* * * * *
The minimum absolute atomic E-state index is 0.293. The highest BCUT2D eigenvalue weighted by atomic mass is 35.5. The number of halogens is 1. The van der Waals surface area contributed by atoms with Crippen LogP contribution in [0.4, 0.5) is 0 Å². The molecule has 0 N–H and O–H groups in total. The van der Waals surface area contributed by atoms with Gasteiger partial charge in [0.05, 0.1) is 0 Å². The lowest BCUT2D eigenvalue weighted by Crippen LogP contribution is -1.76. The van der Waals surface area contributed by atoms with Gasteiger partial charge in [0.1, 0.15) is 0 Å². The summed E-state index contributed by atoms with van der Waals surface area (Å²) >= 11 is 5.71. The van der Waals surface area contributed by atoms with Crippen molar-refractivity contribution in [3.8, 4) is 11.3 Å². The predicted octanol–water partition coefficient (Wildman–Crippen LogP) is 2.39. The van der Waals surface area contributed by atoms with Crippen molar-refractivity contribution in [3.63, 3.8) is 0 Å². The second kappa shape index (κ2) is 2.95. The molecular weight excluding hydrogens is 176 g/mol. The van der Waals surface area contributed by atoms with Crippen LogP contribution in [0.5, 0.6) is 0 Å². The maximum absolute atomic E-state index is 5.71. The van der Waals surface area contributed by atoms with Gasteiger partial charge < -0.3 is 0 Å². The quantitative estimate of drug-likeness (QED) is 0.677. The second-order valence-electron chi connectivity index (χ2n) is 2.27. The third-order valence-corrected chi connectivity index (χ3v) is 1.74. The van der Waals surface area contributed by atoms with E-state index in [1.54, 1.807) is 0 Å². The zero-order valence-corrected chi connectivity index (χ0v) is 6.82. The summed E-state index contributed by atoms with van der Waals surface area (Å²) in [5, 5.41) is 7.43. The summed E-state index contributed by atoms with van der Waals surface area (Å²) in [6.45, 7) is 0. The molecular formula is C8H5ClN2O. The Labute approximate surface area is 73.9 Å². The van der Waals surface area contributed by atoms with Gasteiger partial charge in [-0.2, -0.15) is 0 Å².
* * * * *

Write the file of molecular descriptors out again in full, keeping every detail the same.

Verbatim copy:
The minimum absolute atomic E-state index is 0.293. The highest BCUT2D eigenvalue weighted by atomic mass is 35.5. The number of halogens is 1. The van der Waals surface area contributed by atoms with Crippen LogP contribution in [0.4, 0.5) is 0 Å². The molecule has 0 N–H and O–H groups in total. The van der Waals surface area contributed by atoms with Gasteiger partial charge in [0.05, 0.1) is 0 Å². The lowest BCUT2D eigenvalue weighted by Crippen LogP contribution is -1.76. The van der Waals surface area contributed by atoms with Gasteiger partial charge in [0.1, 0.15) is 0 Å². The summed E-state index contributed by atoms with van der Waals surface area (Å²) >= 11 is 5.71. The van der Waals surface area contributed by atoms with Crippen molar-refractivity contribution in [3.8, 4) is 11.3 Å². The predicted octanol–water partition coefficient (Wildman–Crippen LogP) is 2.39. The van der Waals surface area contributed by atoms with Crippen molar-refractivity contribution in [3.63, 3.8) is 0 Å². The second kappa shape index (κ2) is 2.95. The molecular weight excluding hydrogens is 176 g/mol. The van der Waals surface area contributed by atoms with Crippen LogP contribution in [0.5, 0.6) is 0 Å². The maximum absolute atomic E-state index is 5.71. The van der Waals surface area contributed by atoms with Gasteiger partial charge < -0.3 is 0 Å². The quantitative estimate of drug-likeness (QED) is 0.677. The second-order valence-electron chi connectivity index (χ2n) is 2.27. The third-order valence-corrected chi connectivity index (χ3v) is 1.74. The van der Waals surface area contributed by atoms with E-state index in [1.54, 1.807) is 0 Å². The zero-order valence-corrected chi connectivity index (χ0v) is 6.82. The summed E-state index contributed by atoms with van der Waals surface area (Å²) in [5, 5.41) is 7.43. The summed E-state index contributed by atoms with van der Waals surface area (Å²) in [6.45, 7) is 0. The molecular formula is C8H5ClN2O. The Labute approximate surface area is 73.9 Å². The van der Waals surface area contributed by atoms with Gasteiger partial charge in [-0.2, -0.15) is 0 Å².